In most dramatic films, the main character and the antagonist are psychologically linked. The antagonist is the personification of the main character’s shadow. In thrillers, the hero and antagonist are clearly defined as separate characters, but they are connected in a unique way:
The weakness of the main character is linked to the type of crime that the antagonist is committing; and the type of crime is a monstrous exaggeration of that weakness.
To understand this better, let’s take a closer look at the thriller main character.
Thriller main characters have a dual nature: they are split between their core virtues, or resources, and their core vulnerabilities, or weaknesses. Your thriller main character must have the resources to match wits with the evil nature of the antagonist. But their weaknesses, a result of their primal fears, create blind spots.
In “North by Northwest,” Roger Thornhill (Cary Grant) is a clever, successful, womanizing Madison Avenue advertising executive, who seems to have his life under control. Walking with his secretary, Thornhill lies to a stranger on the street so he can usurp his taxicab. When his secretary asks why he lied, Thornhill says: “There’s no such thing as a lie in advertising. There’s only the expedient exaggeration.”
The monstrous exaggeration of the Thornhill’s weakness, telling lies to make money, is connected to Van Damm’s crime, stealing state secrets, selling them to “the enemy”, and endangering the lives of a nation.
Clarice Starling’s weakness or vulnerability in “Silence of the Lambs” is feeling helpless amidst powerful men. This is revealed visually when she gets on the elevator in the FBI building and looks tiny surrounded by the big men around her.
The monstrous exaggeration of Clarice’s weakness – feeling helpless with the opposite sex – is connected to Buffalo Bill’s evil crimes, skinning women and wearing their skins.
“Sixth Sense” main character Dr. Crowe’s (Bruce Willis) virtue is his dedication to his career as a child psychologist. Unfortunately, his passion for success and recognition creates a blind spot or vulnerability: he is not there for his wife Anna (Olivia Williams). This is revealed in the opening when we see that Dr. Crowe has been given an award by the city for his meritorious service helping children. Drunken, Crowe acts silly and nonchalant until Anna points out the price that they paid for this: their marriage. Because of his blind spot, Crowe’s past comes back to haunt him: Vincent Gray (Donnie Wahlberg), a child he didn’t listen carefully to in a session, shoots Crowe, then kills himself.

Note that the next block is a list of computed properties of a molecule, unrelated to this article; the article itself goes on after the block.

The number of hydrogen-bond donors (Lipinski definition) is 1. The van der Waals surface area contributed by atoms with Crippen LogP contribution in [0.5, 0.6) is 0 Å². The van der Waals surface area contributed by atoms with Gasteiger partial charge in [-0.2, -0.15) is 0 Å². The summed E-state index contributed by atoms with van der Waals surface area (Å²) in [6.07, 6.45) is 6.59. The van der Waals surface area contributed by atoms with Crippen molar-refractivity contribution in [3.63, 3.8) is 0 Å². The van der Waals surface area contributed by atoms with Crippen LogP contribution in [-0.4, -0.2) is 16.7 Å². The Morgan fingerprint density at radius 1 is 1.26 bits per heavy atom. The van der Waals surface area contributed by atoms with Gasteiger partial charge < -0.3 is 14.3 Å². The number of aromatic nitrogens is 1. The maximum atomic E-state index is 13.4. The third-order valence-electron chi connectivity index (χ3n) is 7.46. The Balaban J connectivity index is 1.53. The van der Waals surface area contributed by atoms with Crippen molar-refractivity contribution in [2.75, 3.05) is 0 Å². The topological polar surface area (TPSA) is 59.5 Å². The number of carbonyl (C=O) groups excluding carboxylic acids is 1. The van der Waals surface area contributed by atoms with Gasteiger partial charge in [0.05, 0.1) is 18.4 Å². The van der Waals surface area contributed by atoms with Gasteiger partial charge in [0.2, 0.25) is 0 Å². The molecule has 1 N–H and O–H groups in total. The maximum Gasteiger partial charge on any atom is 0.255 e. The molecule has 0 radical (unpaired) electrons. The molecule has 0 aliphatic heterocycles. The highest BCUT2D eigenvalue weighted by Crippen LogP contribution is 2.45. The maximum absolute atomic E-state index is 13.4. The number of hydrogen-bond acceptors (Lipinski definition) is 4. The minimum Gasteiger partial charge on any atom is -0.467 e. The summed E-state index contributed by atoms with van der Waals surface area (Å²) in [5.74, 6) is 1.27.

Dr. Crowe’s blind spot is that he is not paying careful attention to what is happening around him. The monstrous exaggeration of this is when he and Cole (Haley Joel Osment) discover that a mother has covertly and systematically poisoned her daughter, making it look like she had a fatal disease.
In “Se7en,” the dual nature split is expressed through the two buddies or partners, Detective Lt. Somerset (Morgan Freeman) and Detective Mills (Brad Pitt). Somerset embodies the virtues of the wise experienced veteran. He contemplates, studies, and looks at the big picture to put the pieces of crime puzzle together.
Somerset’s partner Detective Mills expresses the weakness or vulnerability aspect of the dual nature. He cares about justice but is impulsive, breaks the rules, and is self-righteous. He thinks he knows how to apprehend criminals better than anyone else, and sacrifices his private life with his wife Tracy (Gwyneth Paltrow) to do this.
What is the monstrous exaggeration of being self-righteous? Someone who is the judge, jury and executioner, and who tortures and kills people who he believes are committing the Seven Deadly Sins. John Doe is a one man Inquisition.
In light of the antagonist being the driving force of the story, and the main character’s dual nature, we can say that:
The thriller main character’s goal is to realize their blind spot, discover the secret plans of the antagonist, and face their primal fears on behalf of their societies.
Next time, we will explore the Core Triangle of characters in thrillers and the Four Levels of Exposition that will help you plot your thrillers.
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